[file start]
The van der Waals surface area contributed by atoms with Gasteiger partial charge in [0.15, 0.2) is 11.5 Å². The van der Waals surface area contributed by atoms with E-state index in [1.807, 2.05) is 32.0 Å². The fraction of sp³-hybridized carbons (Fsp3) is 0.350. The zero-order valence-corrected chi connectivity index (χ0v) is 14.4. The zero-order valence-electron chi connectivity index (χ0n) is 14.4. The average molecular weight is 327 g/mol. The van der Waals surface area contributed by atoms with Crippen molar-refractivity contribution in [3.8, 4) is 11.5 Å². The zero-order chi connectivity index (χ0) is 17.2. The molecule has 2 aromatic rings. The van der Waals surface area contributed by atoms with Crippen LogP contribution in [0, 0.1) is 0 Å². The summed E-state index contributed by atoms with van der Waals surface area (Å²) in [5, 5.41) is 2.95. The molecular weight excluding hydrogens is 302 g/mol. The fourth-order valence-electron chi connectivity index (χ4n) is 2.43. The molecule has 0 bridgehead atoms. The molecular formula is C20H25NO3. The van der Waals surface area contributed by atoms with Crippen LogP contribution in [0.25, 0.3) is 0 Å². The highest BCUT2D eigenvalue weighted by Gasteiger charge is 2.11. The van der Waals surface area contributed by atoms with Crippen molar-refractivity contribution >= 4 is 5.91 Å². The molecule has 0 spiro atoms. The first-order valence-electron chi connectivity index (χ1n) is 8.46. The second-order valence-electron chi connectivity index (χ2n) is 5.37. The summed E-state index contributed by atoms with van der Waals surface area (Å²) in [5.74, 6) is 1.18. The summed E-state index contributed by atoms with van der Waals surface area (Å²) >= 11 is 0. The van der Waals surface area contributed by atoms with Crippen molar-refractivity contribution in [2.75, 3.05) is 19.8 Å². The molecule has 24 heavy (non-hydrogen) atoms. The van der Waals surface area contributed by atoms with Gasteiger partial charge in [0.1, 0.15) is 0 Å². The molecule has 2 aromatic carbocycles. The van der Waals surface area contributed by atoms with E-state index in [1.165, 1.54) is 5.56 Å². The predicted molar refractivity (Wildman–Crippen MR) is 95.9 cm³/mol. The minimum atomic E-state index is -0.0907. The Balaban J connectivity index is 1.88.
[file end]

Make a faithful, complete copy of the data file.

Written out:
The van der Waals surface area contributed by atoms with Gasteiger partial charge in [0.15, 0.2) is 11.5 Å². The van der Waals surface area contributed by atoms with E-state index in [1.807, 2.05) is 32.0 Å². The fraction of sp³-hybridized carbons (Fsp3) is 0.350. The zero-order valence-corrected chi connectivity index (χ0v) is 14.4. The zero-order valence-electron chi connectivity index (χ0n) is 14.4. The average molecular weight is 327 g/mol. The van der Waals surface area contributed by atoms with Crippen molar-refractivity contribution in [3.8, 4) is 11.5 Å². The zero-order chi connectivity index (χ0) is 17.2. The molecule has 2 aromatic rings. The van der Waals surface area contributed by atoms with Crippen LogP contribution in [0, 0.1) is 0 Å². The summed E-state index contributed by atoms with van der Waals surface area (Å²) in [5, 5.41) is 2.95. The molecular weight excluding hydrogens is 302 g/mol. The fourth-order valence-electron chi connectivity index (χ4n) is 2.43. The molecule has 0 bridgehead atoms. The molecular formula is C20H25NO3. The van der Waals surface area contributed by atoms with Crippen LogP contribution in [0.25, 0.3) is 0 Å². The highest BCUT2D eigenvalue weighted by Gasteiger charge is 2.11. The van der Waals surface area contributed by atoms with Crippen molar-refractivity contribution >= 4 is 5.91 Å². The molecule has 0 spiro atoms. The first-order valence-electron chi connectivity index (χ1n) is 8.46. The second-order valence-electron chi connectivity index (χ2n) is 5.37. The summed E-state index contributed by atoms with van der Waals surface area (Å²) in [5.74, 6) is 1.18. The summed E-state index contributed by atoms with van der Waals surface area (Å²) >= 11 is 0. The van der Waals surface area contributed by atoms with Crippen molar-refractivity contribution in [2.75, 3.05) is 19.8 Å². The molecule has 24 heavy (non-hydrogen) atoms. The van der Waals surface area contributed by atoms with Gasteiger partial charge in [0.1, 0.15) is 0 Å². The molecule has 2 aromatic carbocycles. The van der Waals surface area contributed by atoms with E-state index in [1.165, 1.54) is 5.56 Å². The predicted molar refractivity (Wildman–Crippen MR) is 95.9 cm³/mol. The minimum atomic E-state index is -0.0907. The Balaban J connectivity index is 1.88.